The first distillation is mainly intended to extract all the alcohol from your mash (base spirit) so you can discard the remainder. A 10- or 20-litre bucket, or those fifty bottles of sour wine, take up a lot of space in your kitchen. Assuming a basic drink of about 15 percent, you can expect an alcohol percentage of around 35% after the first distillation. The rest is water. When you taste the result, you can imagine the naming: you unmistakably recognise the fundamentals of a cognac or whisky, but it is still coarse, unrefined. Let’s say: rough. This is because wine, sugar water or whatever you want to distil, contains more than just water and alcohol. It also contains other volatiles created during fermentation. And not just a handful, but thousands. Fortunately, or every drink would taste like vodka. You want some of those substances in your distillate. They provide flavour and aroma. The difference between whisky and cognac is largely in the different basic products. We prefer not to add other substances because they don’t taste good, cause a hangover or are bad for your health. The most important substances are methanol that drips from your still at the beginning of your distillation process and the so-called ‘fusel’ or ‘fusel oil’. This is a collective name for a series of higher alcohols with complicated names that present themselves at the end of the distillation process.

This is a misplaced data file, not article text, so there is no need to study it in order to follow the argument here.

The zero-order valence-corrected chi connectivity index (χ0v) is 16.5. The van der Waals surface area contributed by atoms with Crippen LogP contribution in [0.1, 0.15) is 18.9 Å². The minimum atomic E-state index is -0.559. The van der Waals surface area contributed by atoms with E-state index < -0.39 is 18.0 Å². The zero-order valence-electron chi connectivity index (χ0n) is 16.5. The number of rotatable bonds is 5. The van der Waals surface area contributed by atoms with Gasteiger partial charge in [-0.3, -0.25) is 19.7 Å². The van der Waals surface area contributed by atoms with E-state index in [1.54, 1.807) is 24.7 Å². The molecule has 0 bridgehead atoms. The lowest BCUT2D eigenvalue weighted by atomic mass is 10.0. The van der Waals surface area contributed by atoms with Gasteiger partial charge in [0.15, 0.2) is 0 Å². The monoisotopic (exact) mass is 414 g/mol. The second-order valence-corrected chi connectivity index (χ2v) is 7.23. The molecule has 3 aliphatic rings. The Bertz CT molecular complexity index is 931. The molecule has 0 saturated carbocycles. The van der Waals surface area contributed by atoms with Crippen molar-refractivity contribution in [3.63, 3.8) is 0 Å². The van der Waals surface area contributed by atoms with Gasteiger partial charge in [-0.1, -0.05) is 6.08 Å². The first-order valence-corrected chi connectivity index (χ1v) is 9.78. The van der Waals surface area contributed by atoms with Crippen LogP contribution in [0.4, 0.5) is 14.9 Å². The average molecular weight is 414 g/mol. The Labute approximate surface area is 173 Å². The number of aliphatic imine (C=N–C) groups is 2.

The Second Distillation